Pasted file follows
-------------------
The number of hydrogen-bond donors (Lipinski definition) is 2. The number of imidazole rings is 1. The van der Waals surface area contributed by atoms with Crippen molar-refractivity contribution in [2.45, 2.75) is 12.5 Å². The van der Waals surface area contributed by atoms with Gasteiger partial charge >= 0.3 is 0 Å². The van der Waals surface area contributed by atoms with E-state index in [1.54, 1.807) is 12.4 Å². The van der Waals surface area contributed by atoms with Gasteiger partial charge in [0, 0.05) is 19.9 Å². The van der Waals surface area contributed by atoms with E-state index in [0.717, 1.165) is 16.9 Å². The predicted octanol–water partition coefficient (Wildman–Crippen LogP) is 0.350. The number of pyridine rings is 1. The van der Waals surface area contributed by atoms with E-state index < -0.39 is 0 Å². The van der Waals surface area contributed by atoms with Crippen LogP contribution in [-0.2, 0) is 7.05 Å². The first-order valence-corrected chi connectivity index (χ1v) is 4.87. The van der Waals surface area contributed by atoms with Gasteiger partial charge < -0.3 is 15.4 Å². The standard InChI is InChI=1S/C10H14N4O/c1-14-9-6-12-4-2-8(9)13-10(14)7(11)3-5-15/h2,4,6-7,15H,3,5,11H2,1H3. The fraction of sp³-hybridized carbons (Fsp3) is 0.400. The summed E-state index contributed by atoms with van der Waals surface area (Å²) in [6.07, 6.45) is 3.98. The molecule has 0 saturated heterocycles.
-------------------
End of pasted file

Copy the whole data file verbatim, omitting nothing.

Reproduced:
The number of hydrogen-bond donors (Lipinski definition) is 2. The number of imidazole rings is 1. The van der Waals surface area contributed by atoms with Crippen molar-refractivity contribution in [2.45, 2.75) is 12.5 Å². The van der Waals surface area contributed by atoms with Gasteiger partial charge >= 0.3 is 0 Å². The van der Waals surface area contributed by atoms with E-state index in [1.54, 1.807) is 12.4 Å². The van der Waals surface area contributed by atoms with Gasteiger partial charge in [0, 0.05) is 19.9 Å². The van der Waals surface area contributed by atoms with E-state index in [0.717, 1.165) is 16.9 Å². The predicted octanol–water partition coefficient (Wildman–Crippen LogP) is 0.350. The number of pyridine rings is 1. The van der Waals surface area contributed by atoms with E-state index < -0.39 is 0 Å². The van der Waals surface area contributed by atoms with Crippen LogP contribution in [-0.2, 0) is 7.05 Å². The first-order valence-corrected chi connectivity index (χ1v) is 4.87. The van der Waals surface area contributed by atoms with Gasteiger partial charge < -0.3 is 15.4 Å². The standard InChI is InChI=1S/C10H14N4O/c1-14-9-6-12-4-2-8(9)13-10(14)7(11)3-5-15/h2,4,6-7,15H,3,5,11H2,1H3. The fraction of sp³-hybridized carbons (Fsp3) is 0.400. The summed E-state index contributed by atoms with van der Waals surface area (Å²) in [6.07, 6.45) is 3.98. The molecule has 0 saturated heterocycles.